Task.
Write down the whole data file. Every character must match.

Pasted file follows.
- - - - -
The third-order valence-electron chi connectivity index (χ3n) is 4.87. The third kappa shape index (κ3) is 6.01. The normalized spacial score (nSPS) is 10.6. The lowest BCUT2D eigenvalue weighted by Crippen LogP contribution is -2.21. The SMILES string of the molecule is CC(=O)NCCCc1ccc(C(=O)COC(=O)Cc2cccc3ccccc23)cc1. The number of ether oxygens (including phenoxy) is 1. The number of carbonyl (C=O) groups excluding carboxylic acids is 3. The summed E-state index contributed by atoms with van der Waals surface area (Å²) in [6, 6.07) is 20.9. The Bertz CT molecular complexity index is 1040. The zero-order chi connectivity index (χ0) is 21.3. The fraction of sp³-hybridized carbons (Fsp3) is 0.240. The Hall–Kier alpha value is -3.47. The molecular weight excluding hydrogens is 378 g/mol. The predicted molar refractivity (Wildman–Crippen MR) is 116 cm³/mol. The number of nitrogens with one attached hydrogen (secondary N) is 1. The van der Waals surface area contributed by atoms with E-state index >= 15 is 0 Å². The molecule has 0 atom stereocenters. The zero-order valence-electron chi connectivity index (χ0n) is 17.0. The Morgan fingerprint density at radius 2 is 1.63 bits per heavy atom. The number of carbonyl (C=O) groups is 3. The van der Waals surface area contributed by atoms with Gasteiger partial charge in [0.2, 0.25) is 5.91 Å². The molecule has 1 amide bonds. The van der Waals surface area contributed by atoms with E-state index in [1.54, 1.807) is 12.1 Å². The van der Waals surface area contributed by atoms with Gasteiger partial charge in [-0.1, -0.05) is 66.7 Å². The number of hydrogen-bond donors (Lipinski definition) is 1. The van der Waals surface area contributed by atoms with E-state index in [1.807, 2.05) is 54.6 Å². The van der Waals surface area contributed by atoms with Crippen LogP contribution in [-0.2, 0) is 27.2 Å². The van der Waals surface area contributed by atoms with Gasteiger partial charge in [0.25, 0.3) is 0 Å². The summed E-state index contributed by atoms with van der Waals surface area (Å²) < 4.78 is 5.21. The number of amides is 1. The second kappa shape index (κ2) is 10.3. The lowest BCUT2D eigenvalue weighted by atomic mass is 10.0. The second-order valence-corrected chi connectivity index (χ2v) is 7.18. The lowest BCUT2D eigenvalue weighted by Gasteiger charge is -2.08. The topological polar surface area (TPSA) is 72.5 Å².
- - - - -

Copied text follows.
The third-order valence-electron chi connectivity index (χ3n) is 4.87. The third kappa shape index (κ3) is 6.01. The normalized spacial score (nSPS) is 10.6. The lowest BCUT2D eigenvalue weighted by Crippen LogP contribution is -2.21. The SMILES string of the molecule is CC(=O)NCCCc1ccc(C(=O)COC(=O)Cc2cccc3ccccc23)cc1. The number of ether oxygens (including phenoxy) is 1. The number of carbonyl (C=O) groups excluding carboxylic acids is 3. The summed E-state index contributed by atoms with van der Waals surface area (Å²) in [6, 6.07) is 20.9. The Bertz CT molecular complexity index is 1040. The zero-order chi connectivity index (χ0) is 21.3. The fraction of sp³-hybridized carbons (Fsp3) is 0.240. The Hall–Kier alpha value is -3.47. The molecular weight excluding hydrogens is 378 g/mol. The predicted molar refractivity (Wildman–Crippen MR) is 116 cm³/mol. The number of nitrogens with one attached hydrogen (secondary N) is 1. The van der Waals surface area contributed by atoms with E-state index >= 15 is 0 Å². The molecule has 0 atom stereocenters. The zero-order valence-electron chi connectivity index (χ0n) is 17.0. The Morgan fingerprint density at radius 2 is 1.63 bits per heavy atom. The number of carbonyl (C=O) groups is 3. The van der Waals surface area contributed by atoms with Gasteiger partial charge in [0.2, 0.25) is 5.91 Å². The molecule has 1 amide bonds. The van der Waals surface area contributed by atoms with E-state index in [1.54, 1.807) is 12.1 Å². The van der Waals surface area contributed by atoms with Gasteiger partial charge in [-0.1, -0.05) is 66.7 Å². The number of hydrogen-bond donors (Lipinski definition) is 1. The van der Waals surface area contributed by atoms with E-state index in [1.807, 2.05) is 54.6 Å². The van der Waals surface area contributed by atoms with Crippen LogP contribution in [-0.2, 0) is 27.2 Å². The van der Waals surface area contributed by atoms with Gasteiger partial charge in [0.25, 0.3) is 0 Å². The summed E-state index contributed by atoms with van der Waals surface area (Å²) < 4.78 is 5.21. The number of amides is 1. The second kappa shape index (κ2) is 10.3. The lowest BCUT2D eigenvalue weighted by atomic mass is 10.0. The second-order valence-corrected chi connectivity index (χ2v) is 7.18. The lowest BCUT2D eigenvalue weighted by Gasteiger charge is -2.08. The topological polar surface area (TPSA) is 72.5 Å².